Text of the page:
Apr 21, 2013, 4:29 PM EDT

Hi

I am trying to model the 3 element Hill Muscle Model in COMSOL fo muscle fibers.. I am a bit confused on how to use the PDE coefficient form in order to accomplish this. I would like to have a single step function response for the force and would like to study the displacement for the muscle fibers.

Best,

Shoaib

I am trying to model the 3 element Hill Muscle Model in COMSOL fo muscle fibers.. I am a bit confused on how to use the PDE coefficient form in order to accomplish this. I would like to have a single step function response for the force and would like to study the displacement for the muscle fibers.

Best,

Shoaib

Hi
I am trying to model the 3 element Hill Muscle Model in COMSOL fo muscle fibers.. I am a bit confused on how to use the PDE coefficient form in order to accomplish this. I would like to have a single step function response for the force and would like to study the displacement for the muscle fibers.
Best,
Shoaib

Ivar Kjelberg

Posted:
4 years ago
Apr 22, 2013, 2:50 AM EDT

Hi

if you have the "solid" module, make a simple model with two adjacent domains (a rectangle in 2D with a layer at half way) and add a thin elastic layer in between the two blocks, then fix one of the external boundaries (not adjacent to your thin elastic layer, add some useful boundary load on the opposite side.

NB: start to give it a zero stiffness in the direction tangential to the boundary and add a roller condition on the side of the block and study first only the effects in the normal directions

Then check the doc/help, try out the different combinations of spring and damper settings of this special BC, and particularly look at the underlying equations (turn ON equation view under "options - preferences - show"

Then study how COMSOL treats these equations, this would give you the solution for how to set up your own PDE if you prefer this way

I have attached a simple 4.3a model, as well as the same for a spring foundation (perhaps simpler to catch.) Once you understand the difference in modal response of these two and how it is implemented, you can easily model any kind of non linear force displacement system ;)

--

Good luck

Ivar

if you have the "solid" module, make a simple model with two adjacent domains (a rectangle in 2D with a layer at half way) and add a thin elastic layer in between the two blocks, then fix one of the external boundaries (not adjacent to your thin elastic layer, add some useful boundary load on the opposite side.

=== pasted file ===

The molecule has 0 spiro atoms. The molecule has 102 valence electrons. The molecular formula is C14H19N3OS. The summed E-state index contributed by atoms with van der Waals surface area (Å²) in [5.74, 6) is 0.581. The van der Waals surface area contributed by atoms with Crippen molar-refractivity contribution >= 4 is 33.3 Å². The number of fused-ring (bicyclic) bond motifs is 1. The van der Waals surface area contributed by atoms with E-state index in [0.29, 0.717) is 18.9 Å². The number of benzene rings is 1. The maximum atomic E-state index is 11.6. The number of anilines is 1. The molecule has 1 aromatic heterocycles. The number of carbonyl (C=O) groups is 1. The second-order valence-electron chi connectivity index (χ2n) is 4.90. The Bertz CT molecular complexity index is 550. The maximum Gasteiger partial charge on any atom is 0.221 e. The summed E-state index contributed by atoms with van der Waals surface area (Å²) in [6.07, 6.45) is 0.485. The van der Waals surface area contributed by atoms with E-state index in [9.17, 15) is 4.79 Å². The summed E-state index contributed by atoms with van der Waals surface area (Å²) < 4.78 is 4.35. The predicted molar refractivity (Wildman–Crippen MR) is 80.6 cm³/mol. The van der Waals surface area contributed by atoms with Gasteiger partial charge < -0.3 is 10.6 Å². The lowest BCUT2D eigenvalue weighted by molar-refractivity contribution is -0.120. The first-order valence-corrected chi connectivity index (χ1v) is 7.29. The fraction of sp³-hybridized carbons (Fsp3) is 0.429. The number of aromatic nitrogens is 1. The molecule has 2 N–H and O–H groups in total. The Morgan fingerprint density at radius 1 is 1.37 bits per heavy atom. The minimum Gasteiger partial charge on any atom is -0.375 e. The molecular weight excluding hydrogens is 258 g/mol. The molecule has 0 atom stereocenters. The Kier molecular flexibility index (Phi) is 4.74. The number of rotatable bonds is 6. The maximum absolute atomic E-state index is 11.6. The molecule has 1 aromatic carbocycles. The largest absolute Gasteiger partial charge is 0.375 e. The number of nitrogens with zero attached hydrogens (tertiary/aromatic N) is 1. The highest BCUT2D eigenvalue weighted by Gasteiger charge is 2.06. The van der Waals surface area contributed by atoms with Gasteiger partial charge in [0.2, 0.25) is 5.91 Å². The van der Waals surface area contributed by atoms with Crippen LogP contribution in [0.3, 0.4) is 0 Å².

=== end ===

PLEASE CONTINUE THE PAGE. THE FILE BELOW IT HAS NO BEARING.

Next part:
NB: start to give it a zero stiffness in the direction tangential to the boundary and add a roller condition on the side of the block and study first only the effects in the normal directions

Then check the doc/help, try out the different combinations of spring and damper settings of this special BC, and particularly look at the underlying equations (turn ON equation view under "options - preferences - show"

Then study how COMSOL treats these equations, this would give you the solution for how to set up your own PDE if you prefer this way

I have attached a simple 4.3a model, as well as the same for a spring foundation (perhaps simpler to catch.) Once you understand the difference in modal response of these two and how it is implemented, you can easily model any kind of non linear force displacement system ;)

--

Good luck

Ivar

Hi
if you have the "solid" module, make a simple model with two adjacent domains (a rectangle in 2D with a layer at half way) and add a thin elastic layer in between the two blocks, then fix one of the external boundaries (not adjacent to your thin elastic layer, add some useful boundary load on the opposite side.
NB: start to give it a zero stiffness in the direction tangential to the boundary and add a roller condition on the side of the block and study first only the effects in the normal directions
Then check the doc/help, try out the different combinations of spring and damper settings of this special BC, and particularly look at the underlying equations (turn ON equation view under "options - preferences - show"
Then study how COMSOL treats these equations, this would give you the solution for how to set up your own PDE if you prefer this way
I have attached a simple 4.3a model, as well as the same for a spring foundation (perhaps simpler to catch.) Once you understand the difference in modal response of these two and how it is implemented, you can easily model any kind of non linear force displacement system ;)
--
Good luck
Ivar

Attachments:

Shoaib Ahmed

Posted:
4 years ago
Apr 23, 2013, 11:50 PM EDT

Hi Ivar,

I have tried modeling the 3 element Hill Model for muscle fibers (the image is attached below). I am using a simple geometry of a muscle fiber as a cylinder. I was able to set damping and spring constants to the geometry, but I am unable to ensure that this is actually a spring and a damper in parallel. For the series spring I was thinking of adding a thin elastic layer to represent this. I am trying to show correlation between a fixed force and displacement over a period of time. I have attached an image of the equation used for the Force, although I plan to set the force to a constant 500N. I am unsure about how to represent this COMSOL. The displacement seen in my model seems incorrect. Please Advise any input.

Best,

Shoaib Ahmed